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LILO vs. GRUB

June 16, 2004

This article was contributed by Ladislav Bodnar

Up until a few years ago there was no arguing about a Linux distribution's bootloader. With LILO (LInux LOader) as the dominant software for this purpose, many seasoned Linux system administrators had mastered the art of creating a lilo.conf file out of thin air, without having to look through any LILO documentation. Unfortunately for them, the release notes of Red Hat 7.2, released in October 2001, informed us that "we now use GRUB as the default bootloader."

Back in those days, only Caldera OpenLinux was supplying GNU's GRUB (GRand Unified Bootloader) as its preferred bootloader, but this sudden push by Red Hat was about to give GRUB a major boost. Indeed, many distributions soon followed Red Hat's example and started providing GRUB as an option, although few of them displaced LILO altogether. Then in March 2003, the just-released Red Hat Linux 9 re-emphasized Red Hat's commitment to GRUB by placing LILO on a list of deprecated packages that may be removed from a future Red Hat release. Although this has yet to happen, the fact is that Red Hat (as well as Fedora) have not updated their LILO version since August 2000.

Does this mean that LILO is dead? Well, not quite. Firstly, LILO has been around for so many years (I was unable to find out exactly how many, but LILO version 15 was released in October 1994), that it is firmly entrenched in many a sysadmin's arsenal of tools. Secondly, GRUB is still considered alpha software - even its most recent release, version 0.95, is only available from alpha.gnu.org, rather than from GNU's stable directory. As for the Linux distributions, most of the major ones seem to be slowly moving towards GRUB as their preferred bootloader, although this has not happened across the board. While SUSE's installation program does default to GRUB, Mandrake's still defaults to LILO. The Debian installer that came with Woody did not provide GRUB at all, but the recent Sarge beta installers now use GRUB by default. Gentoo used to demonstrate a clear preference for GRUB, but its most recent installation documentation gives equal exposure to both bootloaders. This leaves Slackware as the only major distribution that does not provide GRUB, but this is hardly surprising given its target market and its reputation for staying with well-established UNIX/Linux tools.

The LILO versus GRUB argument is one of those never-ending and passionate discussions that resurface from time to time on various public forums, not too different from the notorious vi vs. emacs or KDE vs. GNOME verbal battles. Although we all know that these debates are pointless and that the choice of software is a simple matter of personal taste, few of us are able to control the urge to reply as soon as we read a derogatory comment ridiculing our preferred piece of software.

So what exactly makes GRUB better than LILO? Here is a list of some of GRUB's frequently cited advantages:

  • GRUB has a more powerful, interactive command line interface. LILO, on the other hand, only allows one command with arguments.

  • LILO stores information about the location of the kernel or other operating system on the Master Boot Record (MBR). Every time a new operating system or kernel is added to the system, the Stage 1 LILO bootloader has to be manually overwritten, otherwise there is no way to boot the new OS or kernel. This method is more risky than the method used by GRUB because a mis-configured LILO configuration file may leave the system unbootable (a popular way to fix this problem is to boot from Knoppix or another live CD, chroot into the partition with mis-configured lilo.conf and correct the problem). On the other hand, correcting a mis-configured GRUB is comparatively simple as GRUB will default to its command line interface where the user can boot the system manually. This flexibility is probably the main reason why many users nowadays prefer GRUB over LILO.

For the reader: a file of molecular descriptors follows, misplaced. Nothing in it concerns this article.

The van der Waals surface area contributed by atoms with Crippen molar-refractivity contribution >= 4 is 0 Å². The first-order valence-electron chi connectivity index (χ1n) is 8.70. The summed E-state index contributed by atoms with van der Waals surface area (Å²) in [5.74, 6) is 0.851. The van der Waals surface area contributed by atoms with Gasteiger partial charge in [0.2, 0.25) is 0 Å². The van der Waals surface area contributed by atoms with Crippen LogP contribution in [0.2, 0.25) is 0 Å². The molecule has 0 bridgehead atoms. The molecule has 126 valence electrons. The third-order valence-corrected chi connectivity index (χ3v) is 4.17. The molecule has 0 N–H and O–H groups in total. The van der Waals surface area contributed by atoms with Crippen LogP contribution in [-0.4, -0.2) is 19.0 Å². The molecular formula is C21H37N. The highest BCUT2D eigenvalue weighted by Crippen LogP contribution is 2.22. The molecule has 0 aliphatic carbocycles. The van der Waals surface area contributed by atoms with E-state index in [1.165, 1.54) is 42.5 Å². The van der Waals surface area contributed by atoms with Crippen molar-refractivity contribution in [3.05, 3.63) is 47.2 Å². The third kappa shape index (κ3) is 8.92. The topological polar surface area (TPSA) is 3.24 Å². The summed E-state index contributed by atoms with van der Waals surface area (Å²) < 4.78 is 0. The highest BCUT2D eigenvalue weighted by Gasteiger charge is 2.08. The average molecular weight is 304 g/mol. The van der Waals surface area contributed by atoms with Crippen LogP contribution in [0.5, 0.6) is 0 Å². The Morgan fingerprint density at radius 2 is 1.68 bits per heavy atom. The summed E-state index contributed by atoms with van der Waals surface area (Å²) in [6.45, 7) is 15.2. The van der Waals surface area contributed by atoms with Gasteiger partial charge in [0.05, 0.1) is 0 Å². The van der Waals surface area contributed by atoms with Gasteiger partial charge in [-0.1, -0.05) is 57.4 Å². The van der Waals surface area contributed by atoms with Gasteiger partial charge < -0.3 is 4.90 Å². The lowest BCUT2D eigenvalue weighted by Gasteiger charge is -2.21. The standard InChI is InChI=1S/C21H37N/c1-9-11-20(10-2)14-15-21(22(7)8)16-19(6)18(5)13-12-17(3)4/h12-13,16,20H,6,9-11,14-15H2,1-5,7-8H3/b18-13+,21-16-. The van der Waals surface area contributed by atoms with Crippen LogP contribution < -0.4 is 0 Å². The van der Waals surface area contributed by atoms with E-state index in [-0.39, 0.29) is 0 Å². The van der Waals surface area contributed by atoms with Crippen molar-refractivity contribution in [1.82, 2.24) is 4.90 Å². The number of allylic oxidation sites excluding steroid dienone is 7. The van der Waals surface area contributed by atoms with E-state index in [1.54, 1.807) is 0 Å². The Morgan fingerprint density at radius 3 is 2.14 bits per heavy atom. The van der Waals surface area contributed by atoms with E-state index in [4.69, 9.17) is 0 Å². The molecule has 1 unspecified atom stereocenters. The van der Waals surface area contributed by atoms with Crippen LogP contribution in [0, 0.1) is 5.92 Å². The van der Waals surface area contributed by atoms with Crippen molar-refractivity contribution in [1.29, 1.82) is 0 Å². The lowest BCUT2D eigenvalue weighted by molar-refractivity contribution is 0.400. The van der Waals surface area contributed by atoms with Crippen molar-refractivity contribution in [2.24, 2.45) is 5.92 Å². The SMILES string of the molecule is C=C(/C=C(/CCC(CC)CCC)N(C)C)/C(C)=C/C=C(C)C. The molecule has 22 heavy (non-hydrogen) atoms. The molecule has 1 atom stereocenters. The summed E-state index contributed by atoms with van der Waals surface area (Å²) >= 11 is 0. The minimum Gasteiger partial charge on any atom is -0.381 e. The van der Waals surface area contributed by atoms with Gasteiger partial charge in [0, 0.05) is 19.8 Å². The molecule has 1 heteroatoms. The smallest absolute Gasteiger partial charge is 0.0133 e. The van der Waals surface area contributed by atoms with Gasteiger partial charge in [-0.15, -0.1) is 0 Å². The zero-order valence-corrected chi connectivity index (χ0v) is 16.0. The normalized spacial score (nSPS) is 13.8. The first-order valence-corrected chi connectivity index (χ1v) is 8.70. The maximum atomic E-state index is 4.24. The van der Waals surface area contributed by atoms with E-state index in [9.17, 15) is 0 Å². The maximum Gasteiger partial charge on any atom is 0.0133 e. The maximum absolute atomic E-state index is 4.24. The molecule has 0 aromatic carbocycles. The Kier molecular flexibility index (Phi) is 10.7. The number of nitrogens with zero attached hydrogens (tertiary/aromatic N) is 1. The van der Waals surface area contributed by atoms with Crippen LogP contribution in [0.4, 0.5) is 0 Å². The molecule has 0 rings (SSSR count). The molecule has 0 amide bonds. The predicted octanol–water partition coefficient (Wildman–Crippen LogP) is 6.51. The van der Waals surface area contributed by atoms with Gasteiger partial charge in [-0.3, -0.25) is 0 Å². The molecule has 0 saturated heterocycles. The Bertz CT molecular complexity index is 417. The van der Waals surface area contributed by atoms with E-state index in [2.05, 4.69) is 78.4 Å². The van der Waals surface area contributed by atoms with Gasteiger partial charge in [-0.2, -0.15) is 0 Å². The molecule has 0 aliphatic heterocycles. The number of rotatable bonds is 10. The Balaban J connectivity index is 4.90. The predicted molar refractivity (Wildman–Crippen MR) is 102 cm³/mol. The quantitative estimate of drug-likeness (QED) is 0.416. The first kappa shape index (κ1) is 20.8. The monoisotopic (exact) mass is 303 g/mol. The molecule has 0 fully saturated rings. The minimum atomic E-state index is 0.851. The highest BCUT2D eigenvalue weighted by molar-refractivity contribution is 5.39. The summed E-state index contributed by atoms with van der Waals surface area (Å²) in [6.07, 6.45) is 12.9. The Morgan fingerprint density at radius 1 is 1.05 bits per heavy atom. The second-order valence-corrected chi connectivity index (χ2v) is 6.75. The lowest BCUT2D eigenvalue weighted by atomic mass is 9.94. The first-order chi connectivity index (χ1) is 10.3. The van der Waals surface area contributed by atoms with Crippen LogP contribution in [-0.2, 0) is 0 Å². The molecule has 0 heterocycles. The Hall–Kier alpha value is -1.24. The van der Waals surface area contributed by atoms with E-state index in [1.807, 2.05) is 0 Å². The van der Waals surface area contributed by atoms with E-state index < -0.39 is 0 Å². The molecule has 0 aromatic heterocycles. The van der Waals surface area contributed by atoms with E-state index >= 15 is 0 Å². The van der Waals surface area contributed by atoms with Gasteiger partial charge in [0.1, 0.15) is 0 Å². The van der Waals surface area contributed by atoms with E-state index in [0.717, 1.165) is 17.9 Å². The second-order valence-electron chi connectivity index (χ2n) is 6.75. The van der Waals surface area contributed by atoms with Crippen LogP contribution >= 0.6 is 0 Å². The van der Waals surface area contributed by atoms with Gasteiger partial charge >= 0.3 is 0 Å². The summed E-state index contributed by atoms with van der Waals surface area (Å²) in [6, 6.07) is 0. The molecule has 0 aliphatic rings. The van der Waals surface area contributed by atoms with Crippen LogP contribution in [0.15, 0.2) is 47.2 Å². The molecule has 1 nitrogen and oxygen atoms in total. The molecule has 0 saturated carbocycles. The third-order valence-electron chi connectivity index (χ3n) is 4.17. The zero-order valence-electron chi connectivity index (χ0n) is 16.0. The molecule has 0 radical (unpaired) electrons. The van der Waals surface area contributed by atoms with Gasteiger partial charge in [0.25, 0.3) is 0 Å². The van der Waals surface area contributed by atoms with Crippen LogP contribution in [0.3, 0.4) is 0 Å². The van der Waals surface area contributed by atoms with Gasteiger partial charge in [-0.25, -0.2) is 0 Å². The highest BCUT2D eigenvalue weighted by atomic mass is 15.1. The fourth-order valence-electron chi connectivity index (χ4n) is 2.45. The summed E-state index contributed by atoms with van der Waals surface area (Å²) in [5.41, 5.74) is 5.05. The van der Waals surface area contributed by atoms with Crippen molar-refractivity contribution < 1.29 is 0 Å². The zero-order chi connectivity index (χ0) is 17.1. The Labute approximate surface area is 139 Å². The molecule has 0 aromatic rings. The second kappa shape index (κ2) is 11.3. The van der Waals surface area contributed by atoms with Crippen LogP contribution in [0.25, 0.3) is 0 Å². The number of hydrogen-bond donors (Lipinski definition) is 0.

• Unlike LILO, GRUB has a web site. It also has a manual, FAQ, a bug tracker, a developer mailing list and a logo. LILO has none of those.
Here is a short list of some advantages of LILO over GRUB:
  • With more than a decade of development behind it, LILO is one of the most widely-used, well-tested and dependable Linux applications ever written. Most experienced system administrators are well-versed in configuring the LILO and skilled enough to deal with any emergency situation.

  • The Red Hat Linux Reference Guide claims that GRUB may have difficulties booting certain hardware. It does not provide any further details, though.

  • GRUB is, according to its developers, alpha-quality software. Use at your own risk.
Finally, a mind-opening quote by one of the GRUB developers Gordon Matzigkeit, as published in O'Reilly's Essential System Administration:

Some people like to acknowledge both the operating system and kernel when they talk about their computers, so they might say they use 'GNU/Linux' or 'GNU/Hurd'. Other people seem to think that the kernel is the most important part of the system, so they like to call their GNU operating systems 'Linux systems'. I, personally, believe that [both are] a grave injustice, because the boot loader is the most important software of all. I used to refer to the above systems as either 'LILO' or 'GRUB' systems. Unfortunately, nobody ever understood what I was talking about; now I just use the word 'GNU' as a pseudonym for GRUB. So, if you ever hear people talking about their alleged 'GNU' systems, remember that they are actually paying homage to the best boot loader around: GRUB!

Some distributors - and their users - may continue to disagree for some time, however.

Comments (24 posted)

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